Dr. Lio: That kind of haunted me in that moment. I said, I don't think it's anything bad, but I don't know what it is, so I'm freaked out. So I took a biopsy, and sure enough, it was an invasive melanoma. It was an amelanotic melanoma, which is a thing that makes dermatologist lose sleep, no pigment. So it just looked like a lump. And it was pretty thick and pretty deep. And actually, we caught it, we had it removed, he saw a surgical oncologist, he ended up getting some chemo. But he actually did okay, he made it, he survived.

Dr. Lio: I had seen him probably four or five years out. At that point, your chance of death is really, really low. I mean, he was kind of in remission and did it. But that's the kind of situation where a lot of my worst melanomas have been found, these kind of incidental things where people would say, you think it's anything, I'm not worried about it. And I'm like, oh, actually, I'm worried about it.

Jennifer: Well, you bring up a good point about this weird lump cyst thing. Would that possibly look like a lipoma, which could you describe what that is or define what a lipoma is?

Dr. Lio: Sure. Lipomas are really, really common. They're basically little fatty lumps. They're just a little bit of extra fat tissue, it's usually just under the skin. They kind of feel like a little squishy lump or bump. Some people have tons of them, I have some families who make dozens and dozens of them. Some people just have one or two. And generally speaking, they should feel soft and kind of smushy and kind of fatty. They feel like fat, like chicken fat. And if they're not changing or growing and they've been there for a while, I'm usually cool with it. I wouldn't worry. But if somebody says, you know it's growing or it's painful, there's one called an angiolipoma, it's not dangerous but it hurts sometimes, like it kind of hurts, we'll remove them. If we're not sure, we'll say, let's just take it out. If it's freaking you out, I want to just be sure and take it out.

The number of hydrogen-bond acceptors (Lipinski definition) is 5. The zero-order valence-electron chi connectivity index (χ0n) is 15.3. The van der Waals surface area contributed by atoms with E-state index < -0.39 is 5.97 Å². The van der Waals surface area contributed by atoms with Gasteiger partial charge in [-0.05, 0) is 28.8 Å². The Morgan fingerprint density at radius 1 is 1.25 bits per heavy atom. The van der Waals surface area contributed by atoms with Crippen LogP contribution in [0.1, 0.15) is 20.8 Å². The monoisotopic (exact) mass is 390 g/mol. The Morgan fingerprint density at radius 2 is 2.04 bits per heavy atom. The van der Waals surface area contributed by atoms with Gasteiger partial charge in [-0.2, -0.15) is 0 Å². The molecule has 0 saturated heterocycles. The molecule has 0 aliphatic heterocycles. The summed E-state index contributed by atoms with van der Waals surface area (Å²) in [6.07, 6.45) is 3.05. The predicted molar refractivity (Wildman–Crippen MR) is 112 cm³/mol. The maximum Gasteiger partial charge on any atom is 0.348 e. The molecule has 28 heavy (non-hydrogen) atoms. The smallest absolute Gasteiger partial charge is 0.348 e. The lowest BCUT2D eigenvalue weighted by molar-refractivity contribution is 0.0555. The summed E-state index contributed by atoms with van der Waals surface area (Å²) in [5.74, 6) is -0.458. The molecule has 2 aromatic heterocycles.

Dr. Lio: And again, like 99.9% are going to be boring, nothing. It's just that once in a while, his didn't feel right, I said, I don't take out every lipoma I see, I see a lot of them. Then I'll say this feels fine to me and we'll keep an eye, but that guy's didn't feel right. So that's how we can sometimes, we kind of make that decision based on the clinical impression.

Jennifer: This is such an interesting conversation, and this underscores the reason why, I have a lot of listeners who will email me and say I don't know what I have. I have this rash, I've had it for a long time, but they've been trying to address it naturally. And I always believe that you should have a team, it's important to have a partnership because I don't, you picked up on something that, because you're trained, as you said, it's crucial to have someone who has training to look at things from that higher level perspective because it is always possible that it could be more serious than just eczema or psoriasis or chronic hives. Have you seen too with chronic, any cases of chronic hives where there have been, that's actually a sign of some sort of lymphoma or cancer issue?

Dr. Lio: Yes. I think in my experience, less commonly is hive something dangerous like that, but it can be other things. We definitely know that people with chronic hives can be what we call pre-bullous bullous pemphigoid. And bullous pemphigoid is a blistering condition, it's an autoimmune blistering condition. Usually it happens in much older people like over 65 that we'll see it in. But sometimes for years they just have kind of bad, I mean, they really look like hives. In fact, even the biopsy looks like hive. So it's not just the clinical impression, even under the microscope, they're really kind of are hives. But they're the beginning of bullous pemphigoid and we've had a few patients where suddenly, we've been trying to treat it, trying to treat it, it won't get better. Gosh, why are these hives so stubborn?